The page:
Canon’s normal releases come out in January to February before CES or CP+. CP+ will be huge, because it’s the Japan show leading up to the Japan Olympics. It’s not going to get bigger than this. I wouldn’t be surprised if the M5 Mark II closely follows the M6 Mark II (but in reverse order) and is released before CP+ in 2020.
Canon 7D Mark III
I’m not sure what to make about this camera. I think the fast demise of the EF market shocked Canon, and this probably put many future plans on hold.
This may be a camera that Canon does quickly. Simply taking what the 90D has and giving the camera a 7D set of ergonomics and AF performance. They could, of course, go further, with multiple DIGIC to handle iTR and raw performance of the camera, consider they have to work on this technology anyways for the 1DX Mark III coming out.
From what I’ve seen of the 90D while it’s an exceptional upgrade from the 80D, there are just too many little things that could have been easily added to the 90D that would have made it more acceptable to 7D users. The 90D ergonomically sans joystick is basically in all purposes an 80D upgrade, not some hybrid mix of 7D and 80D.
Only Canon knows how many 7D Mark II’s have sold, and if it’s worth while making a new one.
I think if we’re going to see this camera it will be between now and the 2020 Olympics. I think if Canon doesn’t release this camera before the Olympics, there’s probably a pretty good chance it’s never coming.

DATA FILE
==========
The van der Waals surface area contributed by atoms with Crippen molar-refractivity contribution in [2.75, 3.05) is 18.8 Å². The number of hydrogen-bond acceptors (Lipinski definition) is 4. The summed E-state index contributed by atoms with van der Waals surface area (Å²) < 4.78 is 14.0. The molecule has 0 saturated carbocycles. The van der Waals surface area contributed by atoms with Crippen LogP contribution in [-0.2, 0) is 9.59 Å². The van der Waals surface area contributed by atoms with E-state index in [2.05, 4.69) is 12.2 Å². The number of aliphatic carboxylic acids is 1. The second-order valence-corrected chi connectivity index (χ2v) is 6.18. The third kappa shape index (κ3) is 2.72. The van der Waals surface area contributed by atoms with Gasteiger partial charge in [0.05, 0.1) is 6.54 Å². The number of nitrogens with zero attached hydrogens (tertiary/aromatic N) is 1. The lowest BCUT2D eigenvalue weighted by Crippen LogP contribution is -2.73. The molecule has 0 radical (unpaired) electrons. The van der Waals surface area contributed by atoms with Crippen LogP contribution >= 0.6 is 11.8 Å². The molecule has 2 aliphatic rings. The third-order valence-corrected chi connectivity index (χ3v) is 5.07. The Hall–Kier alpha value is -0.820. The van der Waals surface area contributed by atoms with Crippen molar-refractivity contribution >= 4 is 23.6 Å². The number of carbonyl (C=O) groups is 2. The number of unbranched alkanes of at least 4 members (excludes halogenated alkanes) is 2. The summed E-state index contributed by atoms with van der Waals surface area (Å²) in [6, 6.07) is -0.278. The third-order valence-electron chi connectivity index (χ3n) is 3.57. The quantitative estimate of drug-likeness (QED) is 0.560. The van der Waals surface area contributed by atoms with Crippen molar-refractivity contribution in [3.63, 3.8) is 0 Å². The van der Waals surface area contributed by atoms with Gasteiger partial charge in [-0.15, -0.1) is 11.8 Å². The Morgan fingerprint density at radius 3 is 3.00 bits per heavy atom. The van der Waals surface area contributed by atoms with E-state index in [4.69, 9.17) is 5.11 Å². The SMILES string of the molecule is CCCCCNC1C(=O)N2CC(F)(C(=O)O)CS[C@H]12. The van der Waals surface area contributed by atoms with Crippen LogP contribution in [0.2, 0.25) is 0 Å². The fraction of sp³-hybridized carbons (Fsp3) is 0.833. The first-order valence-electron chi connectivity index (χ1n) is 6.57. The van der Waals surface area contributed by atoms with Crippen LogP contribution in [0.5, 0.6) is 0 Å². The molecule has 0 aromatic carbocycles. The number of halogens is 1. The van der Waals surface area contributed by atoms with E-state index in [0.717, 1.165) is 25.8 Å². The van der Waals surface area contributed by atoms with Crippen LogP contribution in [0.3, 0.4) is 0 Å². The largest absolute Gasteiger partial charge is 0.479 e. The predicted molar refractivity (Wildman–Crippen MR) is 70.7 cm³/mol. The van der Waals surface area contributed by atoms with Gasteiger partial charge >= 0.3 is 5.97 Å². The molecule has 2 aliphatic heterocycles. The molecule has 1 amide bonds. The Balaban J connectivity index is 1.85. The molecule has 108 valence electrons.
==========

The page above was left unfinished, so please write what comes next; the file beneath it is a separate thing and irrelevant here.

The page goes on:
How about the rest?
There are some consumer models coming up, updated Rebels, and possibly a M100 EOS-M upgrade. There should be also an upgrade to the EOS-M M50 on the horizon.
Canon will move quickly to take the new APS-C sensor and leverage that through the entire system, much like they did with the 24MP DPAF sensor.
There could be other surprises, like a high-performance RF camera. Again, it's the Olympics, anything is possible really, it just depends on how much time and capability that Canon has left after releasing the 1DX Mark III. A high-performance RF camera would certainly fit into Canon's future plans, probably even more so than 1DX Mark III.
I'm going to be honest. It's all really speculation (sans C500 Mark II) right now. Canon is facing problems as they have never faced before (well probably since the EF mount got established). I'm sure many of their plans are on fast track, and they are planning to respond quicker and more nimbly to issues then they have done in the past (for instance the firmware updates to the EOS R). Canon also has clamped down on most of the leaks (the one from Canon Australia leaking the everything about the 90D and M6 Mark II was embarrassing for Canon. I'm sure someone got into alot of trouble over that). Expect some surprises.
While they are focused on profit, profit comes from doing many little things that amount to greater overall gains for Canon. It doesn't just come from "mirrorless full frame" as what seems to be the narrative lately.
They are also facing one of the largest marketing opportunities in the last 20 years in 2020, and the competition will certainly be gunning for top spot as well. Sony has shown to be a remarkably nimble and technologically advanced camera company - and Canon is going to have to to start taking things seriously if they wish to continue to hold #1 spot in the industry.
I think personally it's going to be an exciting time to watch what happens in the industry. The 2020 Olympics is a once in a lifetime event for the Japanese companies, and it's going to be fun to watch what happens.
At the end of the day, we benefit by getting better and better equipment.